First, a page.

Students in the International Law Practicum, one of the early practice-based courses the law school currently offers, meet to plan their March trip to Liberia.
Washington and Lee University President Kenneth P. Ruscio and the Board of Trustees endorsed the new curriculum fully.
"Twenty years ago W&L blazed a trail for the first year of law school, developing the small class section model that has been emulated by top law schools across the nation," said President Ruscio. "With the new third year, the School of Law will again be in the vanguard of curriculum innovation."
Former American Bar Association President Robert J. Grey '76L also greeted news of the curriculum change enthusiastically.
"This reform is an innovative and practical way for law students to transition from the academic environment into the profession," said Grey. "I believe my colleagues across the nation will laud Washington and Lee for implementing this challenging new model for legal education."
Grey, who is a partner in the law firm of Hunton & Williams and a member of the Washington and Lee University Board of Trustees, has an extensive practice focused on administrative matters before state and federal agencies, mediation and dispute resolution, and legislative representation of clients.
W&L students have reacted positively to the curriculum reform. In fact, over half of the students in the 3L class already are engaged in real-world experiences as part of their education, participating in the various clinics, externships, and practicum courses the School of Law currently offers.
One such student is Lisa Hedrick '08L, who, in addition to serving as a student representative on the Law School committee that developed the third year proposal, took part in Professor Lyman Johnson's business planning practicum, which is aimed at students who expect to be legal advisors to business leaders.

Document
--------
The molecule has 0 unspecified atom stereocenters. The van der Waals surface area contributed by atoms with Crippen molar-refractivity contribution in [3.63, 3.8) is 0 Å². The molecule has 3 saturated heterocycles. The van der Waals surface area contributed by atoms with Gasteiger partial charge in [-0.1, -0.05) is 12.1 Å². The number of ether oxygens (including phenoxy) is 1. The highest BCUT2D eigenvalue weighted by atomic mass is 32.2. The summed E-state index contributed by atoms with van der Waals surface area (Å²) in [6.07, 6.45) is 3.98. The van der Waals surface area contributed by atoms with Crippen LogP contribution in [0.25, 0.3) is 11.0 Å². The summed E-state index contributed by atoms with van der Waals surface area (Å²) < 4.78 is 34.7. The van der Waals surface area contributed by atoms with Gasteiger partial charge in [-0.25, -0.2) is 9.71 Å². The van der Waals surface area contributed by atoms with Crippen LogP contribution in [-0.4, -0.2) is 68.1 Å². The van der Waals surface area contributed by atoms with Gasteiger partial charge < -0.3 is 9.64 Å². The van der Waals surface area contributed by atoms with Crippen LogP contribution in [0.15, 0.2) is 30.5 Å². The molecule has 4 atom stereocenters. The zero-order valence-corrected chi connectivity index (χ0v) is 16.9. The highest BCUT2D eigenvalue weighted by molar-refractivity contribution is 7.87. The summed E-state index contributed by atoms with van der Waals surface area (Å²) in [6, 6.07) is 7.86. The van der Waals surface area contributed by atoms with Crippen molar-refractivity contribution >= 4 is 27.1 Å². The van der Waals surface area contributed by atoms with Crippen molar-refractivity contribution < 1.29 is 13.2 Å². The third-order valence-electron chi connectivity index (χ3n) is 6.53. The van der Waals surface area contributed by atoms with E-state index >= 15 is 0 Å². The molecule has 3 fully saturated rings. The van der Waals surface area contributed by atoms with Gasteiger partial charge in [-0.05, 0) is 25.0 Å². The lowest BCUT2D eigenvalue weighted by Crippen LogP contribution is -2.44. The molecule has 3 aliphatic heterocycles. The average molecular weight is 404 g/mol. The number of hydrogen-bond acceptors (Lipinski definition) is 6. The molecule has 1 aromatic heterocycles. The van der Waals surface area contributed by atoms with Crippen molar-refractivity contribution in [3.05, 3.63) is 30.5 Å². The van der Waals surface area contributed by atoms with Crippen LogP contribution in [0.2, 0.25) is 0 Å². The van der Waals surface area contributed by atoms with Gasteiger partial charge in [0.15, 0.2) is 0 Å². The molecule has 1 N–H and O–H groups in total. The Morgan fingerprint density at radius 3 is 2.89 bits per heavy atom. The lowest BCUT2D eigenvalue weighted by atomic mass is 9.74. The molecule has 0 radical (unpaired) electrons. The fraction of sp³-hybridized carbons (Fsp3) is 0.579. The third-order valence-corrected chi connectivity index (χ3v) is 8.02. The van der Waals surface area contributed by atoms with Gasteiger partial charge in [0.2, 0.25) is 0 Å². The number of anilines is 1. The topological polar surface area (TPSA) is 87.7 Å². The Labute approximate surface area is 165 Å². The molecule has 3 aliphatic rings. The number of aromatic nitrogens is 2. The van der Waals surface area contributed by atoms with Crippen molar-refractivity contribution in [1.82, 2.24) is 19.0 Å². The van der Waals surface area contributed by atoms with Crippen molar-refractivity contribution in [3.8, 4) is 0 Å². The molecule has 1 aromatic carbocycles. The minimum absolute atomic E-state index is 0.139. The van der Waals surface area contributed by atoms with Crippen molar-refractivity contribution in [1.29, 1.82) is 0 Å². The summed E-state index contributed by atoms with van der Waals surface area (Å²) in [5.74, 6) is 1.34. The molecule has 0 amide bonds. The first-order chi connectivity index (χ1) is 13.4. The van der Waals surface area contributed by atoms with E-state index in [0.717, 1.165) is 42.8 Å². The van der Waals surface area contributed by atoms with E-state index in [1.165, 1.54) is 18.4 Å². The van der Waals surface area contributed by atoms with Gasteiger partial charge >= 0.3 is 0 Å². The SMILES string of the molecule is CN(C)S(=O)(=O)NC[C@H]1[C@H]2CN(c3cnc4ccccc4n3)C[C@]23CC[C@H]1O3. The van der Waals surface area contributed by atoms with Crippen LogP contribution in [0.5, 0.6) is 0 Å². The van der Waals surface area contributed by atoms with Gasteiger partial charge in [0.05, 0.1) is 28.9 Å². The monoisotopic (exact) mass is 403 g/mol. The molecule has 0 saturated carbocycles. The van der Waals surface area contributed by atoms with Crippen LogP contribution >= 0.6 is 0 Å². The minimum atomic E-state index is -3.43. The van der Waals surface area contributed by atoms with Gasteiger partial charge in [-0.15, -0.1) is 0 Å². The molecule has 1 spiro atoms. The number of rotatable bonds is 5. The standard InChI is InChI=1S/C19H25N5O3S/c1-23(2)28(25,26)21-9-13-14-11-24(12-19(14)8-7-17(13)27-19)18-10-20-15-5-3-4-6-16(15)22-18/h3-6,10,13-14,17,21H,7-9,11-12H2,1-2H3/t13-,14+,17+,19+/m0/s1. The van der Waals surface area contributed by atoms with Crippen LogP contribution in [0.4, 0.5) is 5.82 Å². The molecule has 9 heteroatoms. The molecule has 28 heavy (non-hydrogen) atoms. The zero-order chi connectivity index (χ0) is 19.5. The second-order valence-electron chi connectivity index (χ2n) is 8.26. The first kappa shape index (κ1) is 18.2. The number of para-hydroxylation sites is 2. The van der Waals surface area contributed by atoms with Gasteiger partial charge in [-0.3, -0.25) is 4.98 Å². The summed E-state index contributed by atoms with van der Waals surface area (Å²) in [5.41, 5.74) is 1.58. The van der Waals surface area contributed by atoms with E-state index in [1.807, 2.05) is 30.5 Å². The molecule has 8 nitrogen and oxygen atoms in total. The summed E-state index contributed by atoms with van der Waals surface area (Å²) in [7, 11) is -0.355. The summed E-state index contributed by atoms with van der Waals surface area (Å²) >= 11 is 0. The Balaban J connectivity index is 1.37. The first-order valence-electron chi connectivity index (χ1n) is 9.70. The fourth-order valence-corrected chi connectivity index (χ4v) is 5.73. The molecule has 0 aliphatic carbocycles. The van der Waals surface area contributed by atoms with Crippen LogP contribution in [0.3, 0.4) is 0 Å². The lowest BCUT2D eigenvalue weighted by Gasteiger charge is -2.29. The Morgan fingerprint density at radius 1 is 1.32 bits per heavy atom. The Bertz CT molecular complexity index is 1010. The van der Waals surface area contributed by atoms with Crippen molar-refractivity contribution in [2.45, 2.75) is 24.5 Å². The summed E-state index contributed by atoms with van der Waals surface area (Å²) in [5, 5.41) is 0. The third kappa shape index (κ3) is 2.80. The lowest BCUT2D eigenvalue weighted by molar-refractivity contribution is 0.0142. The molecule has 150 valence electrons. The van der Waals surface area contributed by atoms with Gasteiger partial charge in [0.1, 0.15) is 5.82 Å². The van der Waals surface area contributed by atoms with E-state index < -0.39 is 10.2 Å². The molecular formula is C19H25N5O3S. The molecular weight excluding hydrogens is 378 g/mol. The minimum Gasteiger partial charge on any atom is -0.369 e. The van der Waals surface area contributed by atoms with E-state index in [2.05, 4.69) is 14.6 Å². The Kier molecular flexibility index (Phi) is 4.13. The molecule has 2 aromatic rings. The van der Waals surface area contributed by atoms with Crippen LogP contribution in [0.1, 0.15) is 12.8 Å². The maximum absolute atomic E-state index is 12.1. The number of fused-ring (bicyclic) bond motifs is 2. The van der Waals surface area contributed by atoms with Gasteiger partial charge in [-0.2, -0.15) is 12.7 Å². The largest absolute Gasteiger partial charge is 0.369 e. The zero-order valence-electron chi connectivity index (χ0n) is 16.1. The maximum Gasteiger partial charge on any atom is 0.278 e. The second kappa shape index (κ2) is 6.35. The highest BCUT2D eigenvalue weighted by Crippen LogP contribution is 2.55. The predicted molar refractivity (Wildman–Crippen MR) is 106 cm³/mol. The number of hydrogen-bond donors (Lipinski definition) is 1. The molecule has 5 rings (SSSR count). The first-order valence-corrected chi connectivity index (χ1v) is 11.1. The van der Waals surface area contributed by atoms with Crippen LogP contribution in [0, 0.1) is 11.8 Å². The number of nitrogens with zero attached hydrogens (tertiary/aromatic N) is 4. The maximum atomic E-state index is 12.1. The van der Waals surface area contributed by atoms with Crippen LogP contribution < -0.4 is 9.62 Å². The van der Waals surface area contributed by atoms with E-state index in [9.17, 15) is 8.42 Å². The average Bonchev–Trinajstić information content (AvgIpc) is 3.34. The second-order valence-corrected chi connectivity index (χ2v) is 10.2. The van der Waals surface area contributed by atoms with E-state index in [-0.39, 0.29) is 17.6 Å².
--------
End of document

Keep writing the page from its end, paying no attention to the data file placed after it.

"Professor Johnson's class was more challenging in many respects than a traditional course," said Hedrick. "And it certainly highlights that in the actual practice of law there usually isn't a clear answer. The problems we explored forced us to draw from many different areas of the law to construct a solution for our client."
Current plans call for the new curriculum to be phased in over the next three to four years. A number of optional courses following the experiential model will be available next year for rising third-year students. The faculty plan to be in a position to offer the new model to all students who opt for it as a substantial portion of their third-year experience two years from now. After the phase-in period, the new curriculum will be required for all students who matriculate at the School of Law.
W&L is also inviting a distinguished group of external advisors from across the legal arena to assist in the planning and execution of this new curriculum, and it is likely that some of the advisory board members will become instructors in the third year.
More information about W&L's new third year of law school is available online at law.wlu.edu/thirdyear.